Es­sex karate stu­dio teaches mar­tial arts for over 20 years

The Avenue News - - Front Page - By: GIANNA DECARLO gde­carlo@ches­pub.com

Elite Fam­ily Karate is cel­e­brat­ing over twenty years in Es­sex.

The mar­tial arts fa­cil­ity, which opened in a small, cramped lo­ca­tion on Bird River Neck Rd. in 1994, is a re­sult of over two decades of work from its founder, Dave Street, or “Sen­sei Dave” as he is more com­monly known.

Elite has over 160 chil­dren en­rolled in its pro­grams, all of whom Street works with one-on-one. Walk­ing into the stu­dio, you see Street demon­strat­ing a move to the class and in­struct­ing the chil­dren by kneel­ing down

to their level and speak­ing to them calmly and with respect, re­gard­less of whether they’re a yel­low belt or a black belt.

“It’s about build­ing up students. We strive to teach the kids you can do what­ever you want. You just have to get started and keep with it,” he adds, say­ing that the chil­dren re­spond best to po­si­tion re­in­force­ment.

“It’s about cre­at­ing life goals, not just karate goals.”

Word of this per­son­al­ized in­struc­tion got around and more and more peo­ple started join­ing Elite un­til it out­grew its over­crowded one-room space and moved into a larger, re­done fa­cil­ity with sev­eral gyms and stu­dios on East­ern Blvd.

Through­out his busi­ness’ growth, Dave’s wife, Katty Street, has had his back.

“He’s been do­ing this since he was 8 years old so it’s his pas­sion, he loves what he does,” she said.

Katty said that as Elite grew, she’s been able to also watch her hus­band’s students grow not only psy­chi­cally and in abil­ity, but in con­fi­dence as well.

“He pushes them to earn it. He gives them sup­port and when they do earn it, they feel so ac­com­plished and we can see re­ally see that growth,” she said.

As Elite’s square footage in­creased, so did their pro­gram­ming which now in­cludes sev­eral classes for the par­ents.

For ex­am­ple, in Fe­bru­ary, Elite Fam­ily Karate added a new class to their ros­ter called “Fight to Fit”.

“It’s the ev­ery­day per­son work­ing out, we try to keep bring­ing in unique in­ter­est­ing ex­er­cises each week in­stead of just work­ing on one thing again and again,” ex­plained Dave.

For ex­am­ple, his students are cur­rently build­ing mus­cle by swing­ing a 8-12 pound bar. This mim­ics the mo­tion of swing­ing a sword or an axe, he said, and it helps build up­per arm strength. Weights are later added to the bar so that it can be used as a bar­bell.

Trainer Chris­tine Flora also of­fers a yoga class at the stu­dio. The class is do­na­tion-only and any­body from the area is welcome to join in

“It’s a lit­tle fam­ily here. Our kids are all growing up to­gether,” said Flora.

Street said that he be­lieves that fit­ness should be ac­ces­si­ble to all so he lets each stu­dent start and grow at their own pace.

How­ever, belts are not freely given out, the stu­dent has to put in the right amount of ef­fort and show the right amount of growth to move up a level.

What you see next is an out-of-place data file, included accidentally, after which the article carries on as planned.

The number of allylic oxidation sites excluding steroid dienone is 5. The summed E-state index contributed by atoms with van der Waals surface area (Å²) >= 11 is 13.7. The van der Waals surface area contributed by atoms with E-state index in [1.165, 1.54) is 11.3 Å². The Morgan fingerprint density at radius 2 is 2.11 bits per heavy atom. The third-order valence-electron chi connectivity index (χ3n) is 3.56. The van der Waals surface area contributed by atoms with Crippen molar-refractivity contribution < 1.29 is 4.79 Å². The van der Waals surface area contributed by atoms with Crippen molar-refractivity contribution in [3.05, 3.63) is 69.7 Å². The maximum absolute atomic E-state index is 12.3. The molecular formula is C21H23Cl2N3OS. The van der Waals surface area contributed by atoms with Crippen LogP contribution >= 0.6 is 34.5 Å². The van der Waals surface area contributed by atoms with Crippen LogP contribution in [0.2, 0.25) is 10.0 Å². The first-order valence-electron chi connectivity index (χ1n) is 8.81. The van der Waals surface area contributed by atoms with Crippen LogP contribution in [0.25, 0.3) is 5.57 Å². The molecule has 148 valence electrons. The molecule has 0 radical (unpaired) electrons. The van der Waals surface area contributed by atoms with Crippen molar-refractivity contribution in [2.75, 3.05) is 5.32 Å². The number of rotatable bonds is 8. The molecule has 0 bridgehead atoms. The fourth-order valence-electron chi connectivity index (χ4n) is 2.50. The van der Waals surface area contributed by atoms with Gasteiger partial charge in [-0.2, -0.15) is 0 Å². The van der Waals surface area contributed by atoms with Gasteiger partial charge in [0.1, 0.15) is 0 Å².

“We don’t use the words ‘ play, can’t, game’ in here. We try to teach the kids that work can be re­ward­ing, work can be fun and you can en­joy hard work.”

Street said that above all else, karate is about bet­ter­ing the self, even if it means push­ing your­self and rais­ing ex­pec­ta­tions. Chil­dren crave dis­ci­pline, he said.

“We are afraid to push them to be bet­ter be­cause it might in­volve them ac­tu­ally putting the iPad down and break­ing a sweat and be­ing a lit­tle bit scared,” said Dave.

He works to help the chil­dren learn creeds, set goals and high stan­dards for them­selves which pre­pares them for the “real world” by build­ing char­ac­ter and de­vel­op­ing a work ethic.

Street’s per­sonal creed is in­spired by the fact that had to go through the same amount of work that he en­cour­ages his students to go through. He opened Elite when he was only 20 years old. At the time, he was si­mul­ta­ne­ously work­ing as Jenny Craig con­sul­tant, a bar­tender and a news­pa­per de­liv­ery boy just to keep the stu­dio open.

Street grew up in Bow­ley’s Quar­ters and though he has heard pleas to move his stu­dio else­where, he re­mains firmly rooted in Es­sex.

“We’ve al­ways stayed lo­cal be­cause this is where I grew up. You want to im­prove your back­yard. This is my home.”

He cred­its his suc­cess and growing cus­tomer base to the fa­cil­ity’s strict ‘no con­tract’ prom­ise. Cus­tomers pay weekly and Street said he makes sure they are never be­holden to any agree­ment, es­pe­cially since he knows a good num­ber of his clients are tight on money.

Street said that money shouldn’t fac­tor into whether some­body has ac­cess to phys­i­cal ed­u­ca­tion.

“Mar­tial arts is about helping peo­ple, that’s what I’m try­ing to do here.”

Elite Fam­ily Karate is lo­cated at 1546 East­ern Blvd. For more in­for­ma­tion on their pro­grams and sched­ule, con­tact 443-422-1111.

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